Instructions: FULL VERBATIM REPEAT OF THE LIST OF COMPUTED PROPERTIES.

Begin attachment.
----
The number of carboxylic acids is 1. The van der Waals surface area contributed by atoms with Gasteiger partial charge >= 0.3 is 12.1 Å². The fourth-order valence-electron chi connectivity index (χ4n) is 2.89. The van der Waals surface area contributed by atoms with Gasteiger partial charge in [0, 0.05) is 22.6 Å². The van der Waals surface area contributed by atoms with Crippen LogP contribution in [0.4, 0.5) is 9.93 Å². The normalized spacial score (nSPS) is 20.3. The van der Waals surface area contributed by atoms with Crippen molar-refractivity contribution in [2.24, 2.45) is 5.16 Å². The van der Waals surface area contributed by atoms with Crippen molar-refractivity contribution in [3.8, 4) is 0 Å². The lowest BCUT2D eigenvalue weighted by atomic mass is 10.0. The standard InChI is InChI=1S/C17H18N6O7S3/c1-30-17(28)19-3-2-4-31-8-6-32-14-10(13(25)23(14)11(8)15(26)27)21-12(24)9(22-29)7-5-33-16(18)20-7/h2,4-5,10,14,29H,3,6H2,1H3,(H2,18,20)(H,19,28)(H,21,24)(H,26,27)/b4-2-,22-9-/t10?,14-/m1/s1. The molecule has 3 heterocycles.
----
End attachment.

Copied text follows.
The number of carboxylic acids is 1. The van der Waals surface area contributed by atoms with Gasteiger partial charge >= 0.3 is 12.1 Å². The fourth-order valence-electron chi connectivity index (χ4n) is 2.89. The van der Waals surface area contributed by atoms with Gasteiger partial charge in [0, 0.05) is 22.6 Å². The van der Waals surface area contributed by atoms with Crippen LogP contribution in [0.4, 0.5) is 9.93 Å². The normalized spacial score (nSPS) is 20.3. The van der Waals surface area contributed by atoms with Crippen molar-refractivity contribution in [2.24, 2.45) is 5.16 Å². The van der Waals surface area contributed by atoms with Crippen molar-refractivity contribution in [3.8, 4) is 0 Å². The lowest BCUT2D eigenvalue weighted by atomic mass is 10.0. The standard InChI is InChI=1S/C17H18N6O7S3/c1-30-17(28)19-3-2-4-31-8-6-32-14-10(13(25)23(14)11(8)15(26)27)21-12(24)9(22-29)7-5-33-16(18)20-7/h2,4-5,10,14,29H,3,6H2,1H3,(H2,18,20)(H,19,28)(H,21,24)(H,26,27)/b4-2-,22-9-/t10?,14-/m1/s1. The molecule has 3 heterocycles.